loading page

Toward an Active Exoskeleton with Full Energy Autonomy
  • +1
  • Yakir Knafo ,
  • Avi Manor ,
  • Alon Osovizky ,
  • Raziel Riemer
Yakir Knafo
tel aviv university

Corresponding Author:[email protected]

Author Profile
Avi Manor
Author Profile
Alon Osovizky
Author Profile
Raziel Riemer
Author Profile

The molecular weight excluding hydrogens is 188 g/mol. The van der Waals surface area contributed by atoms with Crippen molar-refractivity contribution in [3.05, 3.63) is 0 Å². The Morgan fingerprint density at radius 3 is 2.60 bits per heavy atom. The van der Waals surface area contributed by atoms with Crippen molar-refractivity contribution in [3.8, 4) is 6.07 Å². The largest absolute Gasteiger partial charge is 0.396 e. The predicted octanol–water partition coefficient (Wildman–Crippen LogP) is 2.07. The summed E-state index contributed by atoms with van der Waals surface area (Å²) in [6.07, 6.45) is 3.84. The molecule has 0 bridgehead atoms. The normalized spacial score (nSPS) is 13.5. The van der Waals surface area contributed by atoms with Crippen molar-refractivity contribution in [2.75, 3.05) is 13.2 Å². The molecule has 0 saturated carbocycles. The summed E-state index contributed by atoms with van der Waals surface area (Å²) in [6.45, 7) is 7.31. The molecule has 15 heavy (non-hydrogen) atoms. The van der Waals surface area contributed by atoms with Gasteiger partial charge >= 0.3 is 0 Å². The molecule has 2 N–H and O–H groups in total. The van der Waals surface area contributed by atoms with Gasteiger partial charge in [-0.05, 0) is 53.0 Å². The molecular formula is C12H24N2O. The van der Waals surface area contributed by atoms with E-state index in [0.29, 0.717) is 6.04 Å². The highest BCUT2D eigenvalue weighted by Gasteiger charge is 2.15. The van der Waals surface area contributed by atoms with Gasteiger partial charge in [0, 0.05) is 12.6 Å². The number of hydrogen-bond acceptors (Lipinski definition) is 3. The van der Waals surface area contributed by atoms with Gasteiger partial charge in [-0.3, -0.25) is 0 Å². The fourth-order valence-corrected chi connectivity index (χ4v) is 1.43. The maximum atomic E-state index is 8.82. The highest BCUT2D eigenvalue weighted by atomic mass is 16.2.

Exoskeletons aim to enhance human performance and reduce physical fatigue. However, one major challenge for active exoskeletons is the need for a power source. This demand is typically met with batteries, which limit the operational time of the device. A novel solution to this challenge is a design that enables the generation of electricity during motions where the muscles work as brakes, with the energy stored and subsequently returned to assist when the muscles act as motors. This could lead to a fully autonomous exoskeleton. To achieve this goal, a knee exoskeleton design with a direct drive and a novel electronic board was designed and manufactured to capture the energy generated by the wearerâ\euro™s movements and convert it into electrical energy. The harvested energy is stored in a power bank, and, later, the motion is used to power the exoskeleton motor. Further, the device has torque control and can change the assistive profile and magnitude as needed for different assistance scenarios. Sit-to-stand (STS) motion was chosen as a test case for the exoskeleton device. It was found that, during rising (from sit to stand), the exoskeleton provided up to 7.6 Nm and harvested 9.4 J. During lowering (from stand to sit, (it provided up to 10 Nm and was able to return 6.8 J of the harvested energy. Therefore, the cycle efficiency of the exoskeleton system (return divided by harvesting) is 72.3%. The results show that this technology has the potential to revolutionize exoskeletons and reduce the need for external energy sources.